It is important to understand that the temperatures within a building under heating load are not uniform. The floor tends to be the coldest part of the building because of radiant losses to windows and cold walls and also due to "drain down" of cold air from drafts and colder surfaces. Indeed the floor will tend to be 5-15°F lower than the rest of the building under steady state conditions. A building that is not heated by a radiant floor will have a floor temperature that is lower than room temperature. A building that is radiantly heated by the floor will have a higher temperature.

 
high solar heat with cold air drain down

NON RADIANTLY HEATED FLOOR
  high solar heat

RADIANTLY HEATED FLOOR



YOU CAN STORE A LOT OF HEAT WITHIN THIS TEMPERATURE DIFFERENTIAL WITHOUT IMPACTING THE COMFORT CONDITIONS ABOVE.
  • It means that a radiant heating system with an intermittently available heat source (like solar) and a separate back up heating system (like forced air) can store a lot of heating energy without temperature and comfort excursions.

  • It means that under many conditions, you can simply dump a lot of solar heat into a radiantly heated floor without affecting comfort.

Then, if we accept a small night setback in temperature and a small difference between minimum acceptable temperatures and maximum acceptable temperatures, as in the passive manner, the storage potential of the floor becomes even greater. A temperature setback at night increases the storage potential of the floor further.




THE RESULTS OF DETAILED PERFORMANCE MONITORING


"If we knew exactly what we were doing it would not be called research"
- R Starr

We predicted that the hybrid solar heating system would be simple and efficient. What we did not fully expect was that a very high solar heating fraction could be achieved in this very simple manner. The overall solar heating fraction was over 95% in the difficult Northern Vermont climate. It is important to understand that the project was not a real house; it was a residential scale test building without occupants. Nevertheless, the performance of this building and the performance of many subsequent occupied buildings suggest that the hybrid design approach enables high solar heating fractions. The entire Department of Energy report is available below.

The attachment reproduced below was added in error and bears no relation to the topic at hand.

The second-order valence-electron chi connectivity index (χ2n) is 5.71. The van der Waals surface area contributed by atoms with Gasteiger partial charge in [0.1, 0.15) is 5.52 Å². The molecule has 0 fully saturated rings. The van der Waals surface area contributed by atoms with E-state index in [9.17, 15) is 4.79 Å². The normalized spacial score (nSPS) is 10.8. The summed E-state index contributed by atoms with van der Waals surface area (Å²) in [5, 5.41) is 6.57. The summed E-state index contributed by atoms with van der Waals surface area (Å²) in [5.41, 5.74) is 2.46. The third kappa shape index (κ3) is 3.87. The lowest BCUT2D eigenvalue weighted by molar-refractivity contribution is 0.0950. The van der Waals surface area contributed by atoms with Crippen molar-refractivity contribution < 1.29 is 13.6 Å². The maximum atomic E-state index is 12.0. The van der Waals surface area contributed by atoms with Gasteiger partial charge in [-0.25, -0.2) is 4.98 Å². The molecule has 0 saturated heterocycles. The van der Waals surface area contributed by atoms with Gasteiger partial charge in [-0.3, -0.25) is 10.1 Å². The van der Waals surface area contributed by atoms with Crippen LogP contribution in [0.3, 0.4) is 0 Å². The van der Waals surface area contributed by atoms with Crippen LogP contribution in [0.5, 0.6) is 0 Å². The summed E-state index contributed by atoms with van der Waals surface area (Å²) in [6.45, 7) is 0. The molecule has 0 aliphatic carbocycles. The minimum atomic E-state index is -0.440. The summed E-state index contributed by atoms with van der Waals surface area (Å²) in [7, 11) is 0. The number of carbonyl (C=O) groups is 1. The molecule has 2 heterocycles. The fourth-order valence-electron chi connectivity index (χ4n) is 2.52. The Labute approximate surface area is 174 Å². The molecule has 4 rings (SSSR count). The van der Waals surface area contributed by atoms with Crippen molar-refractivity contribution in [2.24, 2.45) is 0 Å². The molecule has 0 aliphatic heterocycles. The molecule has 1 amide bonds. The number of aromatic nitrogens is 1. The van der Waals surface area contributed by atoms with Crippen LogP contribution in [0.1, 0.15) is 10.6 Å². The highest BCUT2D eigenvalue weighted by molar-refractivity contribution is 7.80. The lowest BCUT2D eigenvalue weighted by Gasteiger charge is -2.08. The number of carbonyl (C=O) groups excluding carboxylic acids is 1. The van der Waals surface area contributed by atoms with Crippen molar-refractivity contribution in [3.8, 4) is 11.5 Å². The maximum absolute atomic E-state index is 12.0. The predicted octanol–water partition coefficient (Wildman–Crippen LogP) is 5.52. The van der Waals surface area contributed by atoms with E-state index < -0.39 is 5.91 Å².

US Dept of Energy Report
View entire report


The Department of Energy report concluded as follows:

A significant advantage of the Solar Option 1 system is that it is capable of meeting nearly all of a residential type building's heating needs, even in quite challenging climates. Another advantage is exceptionally high efficiency that very low operating temperatures entail. "Substantial improvements were noted in system efficiency, overall performance, initial cost and architectural flexibility. An increase in collector efficiency translates into fewer solar panels, lowered costs, and easier design integration into accepted building styles. A large thermal mass, integrated within the building's structure provides prolonged solar storage, radiant comfort and further lowered costs."

- Report to US Department of Energy, 1983 (DOE/CE15140-T)



A paper presented at the 1985 meeting of the International Solar Energy Society
Click here

Performance Evaluation Of A Hybrid Solar Heating System Having A Radiant Panel Slab

This paper summarizes the results of performance monitoring of a simple hybrid solar heating system of the active charge/passive discharge type.

The Performance monitoring has demonstrated that this simple, low-cost hybrid solar heating system offers significant advantages in system efficiency, overall performance, comfort, and architectural flexibility.



New Shelter Magazine
View entire article


"The home is an exciting blend of active (electrically operated) and passive (self-powered) design strategies - a hybrid solar home - that provides essentially 100 percent solar space and water heating in a severe 8000-degree-day climate. The solar system is almost unbelievably simple, and offers a unique combination of reliability, low cost, ease of installation, architectural flexibility, comfort control, and best of all, truly outstanding thermal efficiency. In many ways, it leaves conventional active and passive solar systems in the dust."

- From a ground breaking article in Rodale's New Shelter magazine.